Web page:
How we work and play means we are more tech-savvy than we think.

When it comes to breaking into the tech industry space, it’s almost impossible to have absolutely no relevant experience, because you’d need to have been living in a remote cave for the digital revolution to have passed you by completely.

The basic process of living these days, both in our work and at home, exposes all of us to new technology-based learning so we actually have much better tech skills than we think we do.

Even putting up an auction on Trade Me and being able to get the most from your mobile device requires some nous.

Whether you’re a young newbie or someone older seeking a career change, the secret to success when it comes to breaking into tech is finding a position that appeals to you, then studying every aspect of what a person in this job does each day in the course of their work.

There are myriad ways to go about this learning.

Internet chat groups allow you to ask questions of people who are already in your dream role.

It’s worth following as many blogs as you can too, and courses – either online, or physical (perhaps at polytechnics, or even community learning classes) – can cover a lot of useful ground, as long you’re truly committed.

And read, read, all you can, using your trusty servant Google to find relevant material.

Of course, this sort of study doesn’t provide, or take the place of practical experience, so in order to get a foot in the door you may have to try and score an internship.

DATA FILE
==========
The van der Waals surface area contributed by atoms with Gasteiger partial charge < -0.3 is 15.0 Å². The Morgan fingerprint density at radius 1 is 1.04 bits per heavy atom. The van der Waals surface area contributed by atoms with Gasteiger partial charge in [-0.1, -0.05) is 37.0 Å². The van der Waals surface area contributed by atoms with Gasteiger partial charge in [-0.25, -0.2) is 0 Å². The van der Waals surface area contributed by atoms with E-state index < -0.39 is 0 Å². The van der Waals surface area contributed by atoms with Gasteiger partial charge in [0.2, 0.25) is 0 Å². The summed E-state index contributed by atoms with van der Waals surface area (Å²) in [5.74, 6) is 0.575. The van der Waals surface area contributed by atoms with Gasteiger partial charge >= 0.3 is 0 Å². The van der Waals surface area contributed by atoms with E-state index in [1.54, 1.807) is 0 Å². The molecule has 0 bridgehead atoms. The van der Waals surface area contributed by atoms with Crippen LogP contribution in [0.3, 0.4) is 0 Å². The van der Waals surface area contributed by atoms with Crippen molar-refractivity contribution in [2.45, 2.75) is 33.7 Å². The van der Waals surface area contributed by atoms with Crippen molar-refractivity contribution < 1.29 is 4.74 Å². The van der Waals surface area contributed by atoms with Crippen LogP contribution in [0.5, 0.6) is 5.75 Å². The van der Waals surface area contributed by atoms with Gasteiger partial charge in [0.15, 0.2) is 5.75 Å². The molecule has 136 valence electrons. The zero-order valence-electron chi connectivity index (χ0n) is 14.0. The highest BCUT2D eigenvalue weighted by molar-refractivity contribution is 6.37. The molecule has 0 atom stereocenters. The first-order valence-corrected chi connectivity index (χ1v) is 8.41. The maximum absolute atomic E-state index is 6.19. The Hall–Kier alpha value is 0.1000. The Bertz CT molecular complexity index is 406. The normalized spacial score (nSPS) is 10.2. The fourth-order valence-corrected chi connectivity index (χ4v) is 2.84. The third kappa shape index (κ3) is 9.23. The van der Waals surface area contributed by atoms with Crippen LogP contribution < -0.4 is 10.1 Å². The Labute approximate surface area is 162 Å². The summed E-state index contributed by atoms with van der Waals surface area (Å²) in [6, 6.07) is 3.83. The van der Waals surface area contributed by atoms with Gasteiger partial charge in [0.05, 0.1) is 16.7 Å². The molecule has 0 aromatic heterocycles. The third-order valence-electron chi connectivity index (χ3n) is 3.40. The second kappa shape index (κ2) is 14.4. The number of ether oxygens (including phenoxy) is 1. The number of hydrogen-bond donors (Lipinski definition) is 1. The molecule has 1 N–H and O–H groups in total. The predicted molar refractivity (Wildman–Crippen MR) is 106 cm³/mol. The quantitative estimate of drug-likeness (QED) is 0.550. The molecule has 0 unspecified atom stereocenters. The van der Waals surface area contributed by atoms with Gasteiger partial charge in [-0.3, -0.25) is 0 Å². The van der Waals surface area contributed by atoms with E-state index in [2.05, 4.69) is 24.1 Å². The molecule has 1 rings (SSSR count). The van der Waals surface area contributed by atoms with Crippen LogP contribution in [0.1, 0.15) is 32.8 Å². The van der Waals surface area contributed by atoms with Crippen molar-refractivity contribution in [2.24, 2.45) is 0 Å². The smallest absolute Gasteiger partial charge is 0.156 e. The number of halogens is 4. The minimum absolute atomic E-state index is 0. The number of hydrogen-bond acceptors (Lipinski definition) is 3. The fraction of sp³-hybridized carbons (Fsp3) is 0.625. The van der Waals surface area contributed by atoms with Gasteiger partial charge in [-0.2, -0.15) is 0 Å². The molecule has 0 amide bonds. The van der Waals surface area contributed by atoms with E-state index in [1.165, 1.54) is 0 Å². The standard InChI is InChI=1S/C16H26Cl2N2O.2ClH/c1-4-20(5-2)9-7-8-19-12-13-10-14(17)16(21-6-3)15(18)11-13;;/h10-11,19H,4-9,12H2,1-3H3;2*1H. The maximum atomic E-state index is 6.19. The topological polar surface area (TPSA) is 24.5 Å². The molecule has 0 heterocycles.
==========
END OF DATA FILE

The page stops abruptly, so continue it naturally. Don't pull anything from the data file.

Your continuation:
Unfortunately, this isn’t always easy, simply because the frantic pace of the contemporary tech industry allows little time for teaching newcomers.

However, if you present yourself well and promote the tech skills you do have already, it’s definitely worth a try.

Make sure that you come across as a fast and agile learner who can actually make a difference to the organisation and who knows, maybe in future a permanent position might arise.

Summer of Tech is an annual not-for-profit programme that places tertiary students into full-time, paid internships over the polytechnic and university summer holidays.

The programme is very popular so competition for internships in Auckland, Hamilton, Wellington, Christchurch and Dunedin is intense.

Even if you miss out though, you’ll still have new skills and knowledge gained from clinics and bootcamps, which are ‘micro-opportunities’ for doing or experiencing real-life tech work.

These are held throughout the year to ensure candidates are as well prepared and job-ready as possible.

Industry volunteers make time available to help students achieve the best results.

Industry Connect is a company which describes itself as a platform or incubator for IT/Software job seekers, offering valuable resources for kiwis wanting to join the tech sphere, either as newbies or retraining from a previous profession.

Some of their resources are free, while the courses and bootcamps they offer are subject to fees, but these are very comprehensive with excellent support, training and internship programmes and positive reported outcomes.

Essentially, networking is key, and so is promoting yourself effectively.

Make sure that your LinkedIn profile is up-to-date and use it to showcase any tech projects you’ve been undertaking for yourself, even just a website or blog, in a space where recruiters can see it.

Meanwhile, go to meet-ups, look out for workshops and seminars in the tech field you’re hoping to enter, and never lose hope.

Author: Louise Richardson

Source: YUDU


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